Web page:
by Christina Van Starkenburg
Source: Island Parent Magazine
Originally Published: December 2019
My oldest son started kindergarten this year. Leading up to his first day there was some excitement and some nerves on both of our parts. He was excited to learn and worried about how he would do, being away from me for so long. I was excited for him to go and have fun, but I was worried about whether or not he would be accepted.
I think my son is great. He’s lovely, considerate, funny, and fun to be around. But I am also his mother, and I know my own mother would have said the same about me when I was in school, and I didn’t have the best experience there. Kindergarten was good. It got rougher later on. And so, I worry about him.
I’m going to go out on a limb and say I’m probably not the only parent who worries about whether or not their child will be accepted. Or whether or not their child will be the one who accepts others. So, the books in this list will look at friends (and cultures) who are different from one another, and highlight how those differences are not something to be scared of or to mock, but something that can be the basis of a friendship.
The first book is Alma and the Beast by Esmé Shapiro (Tundra, 2019). In this delightful tale, Alma is enjoying her day-to-day activities, such as braiding the trees and combing the grass, when a bald beast wanders into her garden.
At first, Alma tells the beast to go away, but she eventually realizes the beast isn’t too scary and decides to help the lost beast find her way home. This book is beautifully illustrated with detailed images that can transport you into Alma’s hairy world, while showing children that first impressions aren’t always right. For ages 4 to 8.
The second book is The Bug Girl by Sophia Spencer (the Bug Girl) with Margaret McNamara and illustrated by Kerascoët (Schwartz & Wade, 2020). This book is Sophia’s story about what it is like for her to be a young girl who likes bugs. When she was in kindergarten it was fine, but as she got older the other children started to tease her. It got to the point where she took a break from bugs. And that might have been the end of the bug girl’s interest, except her mother decided to try and contact some entomologists, and soon she got notes and letters from scientists all over the world talking about their own love of bugs. For ages 4 to 8.
The third book is The Assassination of Brangwain Spurge by M.T. Anderson and illustrated by Eugene Yelchin (Candlewick, 2019). This book uses illustrations and text to tell the story. It can be a little odd in the beginning because there are no words in the first chapter. But, once you get into the mindset and look at the pictures, you will understand the story. And it is a fantastic story. It is about the elf Brangwain Spurge who is sent on a diplomatic mission to the goblins. When he arrives, he is entrusted to Werfel the Archivist’s care, until Ghohg the Protector can see him. As you can imagine, this mission does not go smoothly, but Spurge and Werfel learn they are not as different as they first thought, and the pictures let the reader witness the changes in Spruge’s mind about the appearance of his companion. For ages 10 to 14.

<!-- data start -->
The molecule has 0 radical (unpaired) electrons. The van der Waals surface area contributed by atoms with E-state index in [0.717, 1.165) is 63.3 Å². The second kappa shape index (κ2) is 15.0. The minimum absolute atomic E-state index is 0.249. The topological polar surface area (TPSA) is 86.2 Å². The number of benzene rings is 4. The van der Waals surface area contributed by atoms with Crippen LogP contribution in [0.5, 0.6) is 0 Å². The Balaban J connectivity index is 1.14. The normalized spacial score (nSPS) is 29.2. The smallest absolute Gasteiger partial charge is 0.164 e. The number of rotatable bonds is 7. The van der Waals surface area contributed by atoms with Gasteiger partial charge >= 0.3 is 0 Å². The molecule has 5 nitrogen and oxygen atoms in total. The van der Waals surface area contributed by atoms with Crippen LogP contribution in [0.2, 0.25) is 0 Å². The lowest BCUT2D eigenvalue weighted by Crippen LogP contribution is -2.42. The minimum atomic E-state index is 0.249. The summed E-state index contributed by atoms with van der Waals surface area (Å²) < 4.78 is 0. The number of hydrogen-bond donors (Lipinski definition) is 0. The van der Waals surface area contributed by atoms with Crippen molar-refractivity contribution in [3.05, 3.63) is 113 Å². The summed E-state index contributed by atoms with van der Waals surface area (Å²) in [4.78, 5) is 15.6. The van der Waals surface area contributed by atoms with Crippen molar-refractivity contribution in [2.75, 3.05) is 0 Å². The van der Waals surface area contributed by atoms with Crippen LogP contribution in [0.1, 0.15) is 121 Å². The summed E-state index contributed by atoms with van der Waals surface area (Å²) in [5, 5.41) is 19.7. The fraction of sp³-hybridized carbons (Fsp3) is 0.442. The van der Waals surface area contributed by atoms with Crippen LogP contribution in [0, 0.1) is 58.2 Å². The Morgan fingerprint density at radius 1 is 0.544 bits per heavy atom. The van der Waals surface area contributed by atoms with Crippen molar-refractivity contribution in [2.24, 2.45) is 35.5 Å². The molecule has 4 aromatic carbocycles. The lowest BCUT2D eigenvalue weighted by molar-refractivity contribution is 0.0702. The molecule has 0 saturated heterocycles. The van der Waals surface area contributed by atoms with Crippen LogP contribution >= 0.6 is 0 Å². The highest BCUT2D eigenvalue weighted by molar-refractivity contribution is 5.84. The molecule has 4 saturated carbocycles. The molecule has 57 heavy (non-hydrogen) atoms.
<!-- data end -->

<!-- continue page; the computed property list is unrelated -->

The fourth book is Broken Strings by Eric Walters and Kathy Kacer. This book isn’t easy to read, but it is beautiful. It covers themes such as accepting others and avoiding judgment, while set against the background of Manhattan five months after the towers fell on 9/11.
Broken Strings is about a Grade 8 girl, Shirli, who lands the part of Golde in the school’s play Fiddler on the Roof. Shirli, who is Jewish herself, heads to her grandfather’s house to find props, and she comes across a violin and a poster of her grandfather—who refused to ever have music in the house—holding the violin and standing with a group of musicians. She brings the instrument to him and begins to learn about the past her grandfather never speaks about.
Be prepared to deal with questions and difficult emotions. There were times I had to put the book down and walk away to reset or cry. But don’t let that scare you away from this story, because it is wonderfully written and expertly deals with these difficult topics. For ages 10 to 14.
The fifth book is Grandma Calls Me Beautiful by Barbara M. Joosse and illustrated by Barbara Lavallee (Chronicle Books, 2008). In this beautifully illustrated story, a young girl asks her grandma if she would still call her Beautiful, even though her hair isn’t as colourful as bird feathers, or if she grew too big to sit on her grandmother’s lap. Throughout it all, her grandmother reassures her that “Beautiful is who you are.” For ages 4 to 7.
It is hard to watch our children struggle and feel like they belong outside of the group. But if we all work together to teach our children about different cultures and how to be kind to children who are different or not someone they’d instantly want to be a friend to, we can make our world a better, more inclusive place.
Christina Van Starkenburg is a freelance writer and mother of two young boys. You can read about their adventures at thebookandbaby.com.
|Submitted by: |
Island Parent Magazine
If you find an article you think we'll enjoy, share it with us.
Just remember to give proper credit to the author, and to provide a link to the site where you found it.
We all want to respect copyright.
|<< prev. month||next month >>|
Sign up now to start receiving the Island Parent Newsletter. It only takes a minute.
Enter now for your chance to win some exciting prizes in our Island Parent Contest! We have new contests often, so check back regularly!